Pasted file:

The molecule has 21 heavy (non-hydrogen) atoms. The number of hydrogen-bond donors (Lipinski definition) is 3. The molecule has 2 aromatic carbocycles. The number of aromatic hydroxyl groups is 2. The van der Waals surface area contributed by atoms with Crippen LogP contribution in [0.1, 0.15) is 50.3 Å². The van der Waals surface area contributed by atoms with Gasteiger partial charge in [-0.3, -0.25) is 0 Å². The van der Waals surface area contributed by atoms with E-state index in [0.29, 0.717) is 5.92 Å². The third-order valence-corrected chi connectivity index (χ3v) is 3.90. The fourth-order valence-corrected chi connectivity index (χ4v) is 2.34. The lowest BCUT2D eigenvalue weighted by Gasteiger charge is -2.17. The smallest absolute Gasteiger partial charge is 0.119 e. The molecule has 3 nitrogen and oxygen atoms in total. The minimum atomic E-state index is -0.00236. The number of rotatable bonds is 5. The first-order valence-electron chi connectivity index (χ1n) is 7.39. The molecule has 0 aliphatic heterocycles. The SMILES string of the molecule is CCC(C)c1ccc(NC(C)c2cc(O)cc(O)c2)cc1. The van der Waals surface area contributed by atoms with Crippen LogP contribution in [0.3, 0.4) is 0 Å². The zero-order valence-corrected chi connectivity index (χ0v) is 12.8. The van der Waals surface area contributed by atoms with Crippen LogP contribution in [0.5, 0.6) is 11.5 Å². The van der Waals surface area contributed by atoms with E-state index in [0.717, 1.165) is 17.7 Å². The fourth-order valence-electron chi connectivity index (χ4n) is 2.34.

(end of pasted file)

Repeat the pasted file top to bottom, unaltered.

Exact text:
The molecule has 21 heavy (non-hydrogen) atoms. The number of hydrogen-bond donors (Lipinski definition) is 3. The molecule has 2 aromatic carbocycles. The number of aromatic hydroxyl groups is 2. The van der Waals surface area contributed by atoms with Crippen LogP contribution in [0.1, 0.15) is 50.3 Å². The van der Waals surface area contributed by atoms with Gasteiger partial charge in [-0.3, -0.25) is 0 Å². The van der Waals surface area contributed by atoms with E-state index in [0.29, 0.717) is 5.92 Å². The third-order valence-corrected chi connectivity index (χ3v) is 3.90. The fourth-order valence-corrected chi connectivity index (χ4v) is 2.34. The lowest BCUT2D eigenvalue weighted by Gasteiger charge is -2.17. The smallest absolute Gasteiger partial charge is 0.119 e. The molecule has 3 nitrogen and oxygen atoms in total. The minimum atomic E-state index is -0.00236. The number of rotatable bonds is 5. The first-order valence-electron chi connectivity index (χ1n) is 7.39. The molecule has 0 aliphatic heterocycles. The SMILES string of the molecule is CCC(C)c1ccc(NC(C)c2cc(O)cc(O)c2)cc1. The van der Waals surface area contributed by atoms with Crippen LogP contribution in [0.3, 0.4) is 0 Å². The zero-order valence-corrected chi connectivity index (χ0v) is 12.8. The van der Waals surface area contributed by atoms with Crippen LogP contribution in [0.5, 0.6) is 11.5 Å². The van der Waals surface area contributed by atoms with E-state index in [0.717, 1.165) is 17.7 Å². The fourth-order valence-electron chi connectivity index (χ4n) is 2.34.